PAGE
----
Stonyhurst College and its prep school, Stonyhurst St Mary’s Hall, are celebrating an excellent Independent Schools Inspectorate report.
Described by the Headmaster Andrew Johnson as “absolutely glowing” following a full inspection of Stonyhurst in March, from the nursery to the sixth form, the inspectors found “the outstanding personal development of the pupils is a clear indicator of how the school prepares them spiritually and emotionally to provide leadership”.
They reported that teachers’ subject knowledge is excellent and their enthusiasm encourages pupils to do their best and that pupils are encouraged to think for themselves from an early age, and develop strong skills of logical thought and argument.
They also described the leadership and management at the college as excellent, setting an excellent example to the pupils, being strong, energetic and highly attentive to the needs of individuals.
The inspectors observed that pastoral care is meticulous and well co-ordinated across all sections of the school and the pupils’ excellent spiritual development is nurtured by the powerful Christian ethos which pervades the school.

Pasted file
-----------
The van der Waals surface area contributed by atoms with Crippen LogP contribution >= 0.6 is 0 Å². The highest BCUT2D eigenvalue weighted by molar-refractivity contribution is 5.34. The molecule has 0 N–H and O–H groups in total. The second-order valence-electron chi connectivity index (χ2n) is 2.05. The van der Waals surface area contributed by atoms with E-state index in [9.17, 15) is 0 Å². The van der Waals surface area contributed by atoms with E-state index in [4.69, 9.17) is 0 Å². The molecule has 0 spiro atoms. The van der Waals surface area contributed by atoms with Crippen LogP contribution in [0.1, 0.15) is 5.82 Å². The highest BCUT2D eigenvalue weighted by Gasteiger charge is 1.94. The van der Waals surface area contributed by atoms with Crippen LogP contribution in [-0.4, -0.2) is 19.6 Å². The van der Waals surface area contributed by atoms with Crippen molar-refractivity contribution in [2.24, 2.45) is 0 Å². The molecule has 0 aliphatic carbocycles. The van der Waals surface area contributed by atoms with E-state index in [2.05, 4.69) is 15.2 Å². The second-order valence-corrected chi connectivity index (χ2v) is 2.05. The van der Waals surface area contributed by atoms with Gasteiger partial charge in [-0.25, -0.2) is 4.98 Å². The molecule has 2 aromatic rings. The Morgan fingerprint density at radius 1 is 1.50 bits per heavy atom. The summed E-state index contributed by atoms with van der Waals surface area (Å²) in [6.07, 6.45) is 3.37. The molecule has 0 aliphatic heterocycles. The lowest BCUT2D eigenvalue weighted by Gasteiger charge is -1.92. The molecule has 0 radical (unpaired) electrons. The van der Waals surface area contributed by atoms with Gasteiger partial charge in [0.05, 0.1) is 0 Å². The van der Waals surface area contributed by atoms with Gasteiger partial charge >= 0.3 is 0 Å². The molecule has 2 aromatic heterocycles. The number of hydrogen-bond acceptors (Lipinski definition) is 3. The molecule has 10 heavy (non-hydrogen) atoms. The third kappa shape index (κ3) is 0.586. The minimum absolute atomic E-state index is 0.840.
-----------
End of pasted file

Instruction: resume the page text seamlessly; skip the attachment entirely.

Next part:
Academically, Stonyhurst is going from strength to strength, and last summer’s examination results were the best ever, with 71% A*-B at A level, 51% A*-A at GCSE and a top IB score of 39 points (equivalent to 4 A*s at A level).
Andrew Johnson, who leaves Stonyhurst this summer after 10 years at the college to become headmaster of St Benedict’s School in West London, said: “These excellent outcomes are testimony to the hard work and enthusiasm of the teaching and support staff, and to the strong commitment our pupils and their parents have to Stonyhurst.”
All independent schools are inspected every few years by the ISI, according to a framework agreed with the Department for Education.
The body is approved by the Secretary of State for the purpose of inspecting schools belonging to the Independent Schools Council.
Inspectors pointed out that the success of the school lies in the fulfilment of its aim to prepare young people intellectually, spiritually and emotionally to provide leadership in facing problems in the modern world and the students’ outstanding personal development of the school’s success.
Inspectors would like to see that the challenge which extends learning for more able pupils in some of teaching is provided for all. They also want to see younger children have more opportunities to learn technology.